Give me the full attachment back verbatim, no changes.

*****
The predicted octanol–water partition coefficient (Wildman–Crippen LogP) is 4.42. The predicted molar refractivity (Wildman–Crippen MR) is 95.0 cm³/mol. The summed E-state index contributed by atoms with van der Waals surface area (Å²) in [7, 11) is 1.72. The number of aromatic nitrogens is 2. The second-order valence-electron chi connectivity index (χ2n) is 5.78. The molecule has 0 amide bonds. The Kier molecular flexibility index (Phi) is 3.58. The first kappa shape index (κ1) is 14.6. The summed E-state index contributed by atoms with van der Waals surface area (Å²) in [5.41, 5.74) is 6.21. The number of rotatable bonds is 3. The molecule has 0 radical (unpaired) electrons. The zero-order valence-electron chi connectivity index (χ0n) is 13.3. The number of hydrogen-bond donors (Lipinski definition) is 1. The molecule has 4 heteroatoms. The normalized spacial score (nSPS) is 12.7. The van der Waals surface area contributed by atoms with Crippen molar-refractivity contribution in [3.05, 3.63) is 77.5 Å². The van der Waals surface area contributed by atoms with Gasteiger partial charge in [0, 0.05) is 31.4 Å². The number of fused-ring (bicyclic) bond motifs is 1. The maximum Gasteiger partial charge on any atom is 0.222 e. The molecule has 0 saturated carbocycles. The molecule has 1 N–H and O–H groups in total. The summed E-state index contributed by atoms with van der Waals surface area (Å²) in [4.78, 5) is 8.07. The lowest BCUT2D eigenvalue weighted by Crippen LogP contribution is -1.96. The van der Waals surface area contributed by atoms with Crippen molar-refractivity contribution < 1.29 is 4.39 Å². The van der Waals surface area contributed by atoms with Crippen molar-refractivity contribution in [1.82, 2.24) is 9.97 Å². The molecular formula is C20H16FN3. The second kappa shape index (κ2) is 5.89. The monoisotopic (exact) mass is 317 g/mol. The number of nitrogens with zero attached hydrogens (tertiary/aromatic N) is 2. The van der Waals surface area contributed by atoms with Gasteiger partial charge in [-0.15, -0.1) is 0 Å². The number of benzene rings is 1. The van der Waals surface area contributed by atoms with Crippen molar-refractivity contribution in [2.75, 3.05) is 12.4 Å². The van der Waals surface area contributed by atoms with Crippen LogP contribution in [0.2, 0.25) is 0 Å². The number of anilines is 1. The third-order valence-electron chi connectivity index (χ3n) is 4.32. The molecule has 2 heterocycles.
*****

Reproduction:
The predicted octanol–water partition coefficient (Wildman–Crippen LogP) is 4.42. The predicted molar refractivity (Wildman–Crippen MR) is 95.0 cm³/mol. The summed E-state index contributed by atoms with van der Waals surface area (Å²) in [7, 11) is 1.72. The number of aromatic nitrogens is 2. The second-order valence-electron chi connectivity index (χ2n) is 5.78. The molecule has 0 amide bonds. The Kier molecular flexibility index (Phi) is 3.58. The first kappa shape index (κ1) is 14.6. The summed E-state index contributed by atoms with van der Waals surface area (Å²) in [5.41, 5.74) is 6.21. The number of rotatable bonds is 3. The molecule has 0 radical (unpaired) electrons. The zero-order valence-electron chi connectivity index (χ0n) is 13.3. The number of hydrogen-bond donors (Lipinski definition) is 1. The molecule has 4 heteroatoms. The normalized spacial score (nSPS) is 12.7. The van der Waals surface area contributed by atoms with Crippen molar-refractivity contribution in [3.05, 3.63) is 77.5 Å². The van der Waals surface area contributed by atoms with Gasteiger partial charge in [0, 0.05) is 31.4 Å². The number of fused-ring (bicyclic) bond motifs is 1. The maximum Gasteiger partial charge on any atom is 0.222 e. The molecule has 0 saturated carbocycles. The molecule has 1 N–H and O–H groups in total. The summed E-state index contributed by atoms with van der Waals surface area (Å²) in [4.78, 5) is 8.07. The lowest BCUT2D eigenvalue weighted by Crippen LogP contribution is -1.96. The van der Waals surface area contributed by atoms with Crippen molar-refractivity contribution < 1.29 is 4.39 Å². The van der Waals surface area contributed by atoms with Crippen molar-refractivity contribution in [1.82, 2.24) is 9.97 Å². The molecular formula is C20H16FN3. The second kappa shape index (κ2) is 5.89. The monoisotopic (exact) mass is 317 g/mol. The number of nitrogens with zero attached hydrogens (tertiary/aromatic N) is 2. The van der Waals surface area contributed by atoms with Gasteiger partial charge in [-0.15, -0.1) is 0 Å². The number of benzene rings is 1. The van der Waals surface area contributed by atoms with Crippen molar-refractivity contribution in [2.75, 3.05) is 12.4 Å². The van der Waals surface area contributed by atoms with Crippen LogP contribution in [0.2, 0.25) is 0 Å². The number of anilines is 1. The third-order valence-electron chi connectivity index (χ3n) is 4.32. The molecule has 2 heterocycles.